the gaining of a complete and intimate acquaintance with the subject is left to that which is the only efficient means of instruction, namely, actual practice in the keeping of the books themselves.*

Traders' Ledger, and Cash Books.—The Waste Book and other subsidiary books of a merchant's office are represented in the Excise system, by what is called the « Traders' Ledger," together with a number of « Cash Books, each of which is appropriated to the reception of a particular class of entries relating to transactions of receipt or payment.

In the Traders' Ledger a separate account is opened under the name of every growing duty trader in the collection. The periodical charges of goods and duty made out by the surveying officers, and transmitted through the supervisor to the collector in the form of a “ General Abstract," are posted to the debit of the respective traders ; and when the duties are paid, the accounts are credited on the opposite side by the Cash received. At the close of the official year, each trader's account is balanced, and any duty uncollected is transferred to that trader's account in the Ledger, for the ensuing year.

A memorandum of all money received is entered daily in one of the « Cash Receipt Books." Of these there are two. No. 1, for Growing Duties and Receipts other than duties, and No. 2, for Licence duties. The name of the person by whom the money is paid must be inserted, except in the case of licence duties, as regards which all that need be recorded is the title of the station and the amount paid, the latter being placed in its proper column as shown by the printed heading for each description of duty.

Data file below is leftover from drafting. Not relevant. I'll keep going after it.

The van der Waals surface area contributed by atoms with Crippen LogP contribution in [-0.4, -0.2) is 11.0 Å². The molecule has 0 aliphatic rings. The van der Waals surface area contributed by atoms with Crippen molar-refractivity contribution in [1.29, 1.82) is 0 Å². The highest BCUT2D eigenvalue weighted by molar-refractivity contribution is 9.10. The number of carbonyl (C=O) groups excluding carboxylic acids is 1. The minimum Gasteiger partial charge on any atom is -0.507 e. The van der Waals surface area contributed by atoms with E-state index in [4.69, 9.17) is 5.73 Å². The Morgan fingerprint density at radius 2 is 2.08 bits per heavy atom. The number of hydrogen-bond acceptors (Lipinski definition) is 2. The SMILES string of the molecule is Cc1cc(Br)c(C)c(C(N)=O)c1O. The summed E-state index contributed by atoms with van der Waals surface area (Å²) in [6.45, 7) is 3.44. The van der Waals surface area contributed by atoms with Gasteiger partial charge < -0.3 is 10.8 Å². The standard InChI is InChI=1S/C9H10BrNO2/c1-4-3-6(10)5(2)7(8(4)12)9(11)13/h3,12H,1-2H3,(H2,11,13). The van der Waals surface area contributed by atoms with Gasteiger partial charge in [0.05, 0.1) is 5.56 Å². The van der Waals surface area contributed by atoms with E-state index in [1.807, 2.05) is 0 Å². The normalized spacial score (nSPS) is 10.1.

Similarly, a memorandum of all money expended or disbursed is entered day by day in one of the various « Cash Payment Books." For greater convenience these are divided into « Advances on account of vote for charges of management. « Pay. ments of Debentures and allowances.” “ Payments on account of other departments and non-effectivet chargos, &c., &c." In addition to the Cash receipt and Cash payment books just mentioned, there are others for the entry of « Drainage advances repaid,” « Officers' Income Tax," &c., &c.

Each of the foregoing books is added up daily, and the total carried into the « General Cash Book,” which is provided with Dr. and Cr. sides, a separate space for each day's transaction, and a line and printed title for each head of account. Receipts are posted on the Dr., and Payments on the Cr. side. Both sides being cast up at the close of the day, and the less deducted from the greater, the difference should agree with the balance of Cash in the collector's hands, if the various sums have all been correctly entered, and no mistake has occurred in the receipt or disbursement of money. The General Cash Book, in fact, is kept in the same manner and serves the same purpose as the ordinary Cash Ledger of a

* A detailed explanation of collectors' books and accounts is given in the Official Instructions to Collectors, page 10 et seg.

+ All charges incident to the collection or management of the revenue being now voted annually by Parliament, instead of being deducted and paid as formerly out of the gross receipts, are claimed in the Excise accounts under the head of " Advances for charges of Management recoverable out of votes of Parliament."

The torm“Non-effective," is applied by way of distinction, to those charges which are incurred on account of Superannuation and Compensation Allowancos, Ponsions, &c., and do not form part of the expenditure necossary to the present collection of the revenue.